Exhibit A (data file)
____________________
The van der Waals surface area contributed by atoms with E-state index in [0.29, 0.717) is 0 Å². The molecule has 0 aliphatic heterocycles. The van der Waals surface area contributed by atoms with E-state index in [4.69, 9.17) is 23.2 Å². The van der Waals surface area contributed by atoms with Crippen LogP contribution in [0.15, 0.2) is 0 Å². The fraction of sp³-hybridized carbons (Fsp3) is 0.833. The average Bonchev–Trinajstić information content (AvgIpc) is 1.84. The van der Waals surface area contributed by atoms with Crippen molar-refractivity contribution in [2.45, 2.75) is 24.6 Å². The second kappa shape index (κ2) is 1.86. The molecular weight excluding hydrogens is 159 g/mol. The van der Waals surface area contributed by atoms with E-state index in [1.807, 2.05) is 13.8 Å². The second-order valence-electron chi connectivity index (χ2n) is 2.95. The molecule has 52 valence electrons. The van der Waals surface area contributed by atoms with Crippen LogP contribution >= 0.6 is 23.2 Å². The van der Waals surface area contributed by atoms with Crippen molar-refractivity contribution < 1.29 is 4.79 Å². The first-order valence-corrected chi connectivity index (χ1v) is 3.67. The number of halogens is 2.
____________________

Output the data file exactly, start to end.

The van der Waals surface area contributed by atoms with E-state index in [0.29, 0.717) is 0 Å². The molecule has 0 aliphatic heterocycles. The van der Waals surface area contributed by atoms with E-state index in [4.69, 9.17) is 23.2 Å². The van der Waals surface area contributed by atoms with Crippen LogP contribution in [0.15, 0.2) is 0 Å². The fraction of sp³-hybridized carbons (Fsp3) is 0.833. The average Bonchev–Trinajstić information content (AvgIpc) is 1.84. The van der Waals surface area contributed by atoms with Crippen molar-refractivity contribution in [2.45, 2.75) is 24.6 Å². The second kappa shape index (κ2) is 1.86. The molecular weight excluding hydrogens is 159 g/mol. The van der Waals surface area contributed by atoms with E-state index in [1.807, 2.05) is 13.8 Å². The second-order valence-electron chi connectivity index (χ2n) is 2.95. The molecule has 52 valence electrons. The van der Waals surface area contributed by atoms with Crippen LogP contribution >= 0.6 is 23.2 Å². The van der Waals surface area contributed by atoms with Crippen molar-refractivity contribution < 1.29 is 4.79 Å². The first-order valence-corrected chi connectivity index (χ1v) is 3.67. The number of halogens is 2.